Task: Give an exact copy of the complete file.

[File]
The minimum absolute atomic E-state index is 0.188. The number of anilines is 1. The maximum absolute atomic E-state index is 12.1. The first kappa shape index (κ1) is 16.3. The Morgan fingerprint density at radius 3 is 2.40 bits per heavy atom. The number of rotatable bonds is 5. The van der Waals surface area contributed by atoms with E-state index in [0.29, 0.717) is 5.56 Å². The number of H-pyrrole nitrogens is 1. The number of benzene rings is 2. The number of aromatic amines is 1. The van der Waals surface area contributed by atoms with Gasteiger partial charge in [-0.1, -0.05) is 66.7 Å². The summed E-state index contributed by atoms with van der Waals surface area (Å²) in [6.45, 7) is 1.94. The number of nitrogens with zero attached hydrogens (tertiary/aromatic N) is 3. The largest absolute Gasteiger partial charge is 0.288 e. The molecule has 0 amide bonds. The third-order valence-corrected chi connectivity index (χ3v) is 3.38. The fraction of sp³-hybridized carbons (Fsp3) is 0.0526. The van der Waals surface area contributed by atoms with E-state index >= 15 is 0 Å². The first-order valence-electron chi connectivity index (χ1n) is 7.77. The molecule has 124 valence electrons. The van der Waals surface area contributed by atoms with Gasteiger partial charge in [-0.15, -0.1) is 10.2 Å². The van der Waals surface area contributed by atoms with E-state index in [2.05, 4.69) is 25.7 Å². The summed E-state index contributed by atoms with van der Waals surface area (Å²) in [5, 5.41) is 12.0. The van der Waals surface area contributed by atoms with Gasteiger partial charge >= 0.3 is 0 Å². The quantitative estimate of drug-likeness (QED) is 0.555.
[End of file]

The minimum absolute atomic E-state index is 0.188. The number of anilines is 1. The maximum absolute atomic E-state index is 12.1. The first kappa shape index (κ1) is 16.3. The Morgan fingerprint density at radius 3 is 2.40 bits per heavy atom. The number of rotatable bonds is 5. The van der Waals surface area contributed by atoms with E-state index in [0.29, 0.717) is 5.56 Å². The number of H-pyrrole nitrogens is 1. The number of benzene rings is 2. The number of aromatic amines is 1. The van der Waals surface area contributed by atoms with Gasteiger partial charge in [-0.1, -0.05) is 66.7 Å². The summed E-state index contributed by atoms with van der Waals surface area (Å²) in [6.45, 7) is 1.94. The number of nitrogens with zero attached hydrogens (tertiary/aromatic N) is 3. The largest absolute Gasteiger partial charge is 0.288 e. The molecule has 0 amide bonds. The third-order valence-corrected chi connectivity index (χ3v) is 3.38. The fraction of sp³-hybridized carbons (Fsp3) is 0.0526. The van der Waals surface area contributed by atoms with E-state index >= 15 is 0 Å². The first-order valence-electron chi connectivity index (χ1n) is 7.77. The molecule has 124 valence electrons. The van der Waals surface area contributed by atoms with Gasteiger partial charge in [-0.15, -0.1) is 10.2 Å². The van der Waals surface area contributed by atoms with E-state index in [2.05, 4.69) is 25.7 Å². The summed E-state index contributed by atoms with van der Waals surface area (Å²) in [5, 5.41) is 12.0. The van der Waals surface area contributed by atoms with Gasteiger partial charge >= 0.3 is 0 Å². The quantitative estimate of drug-likeness (QED) is 0.555.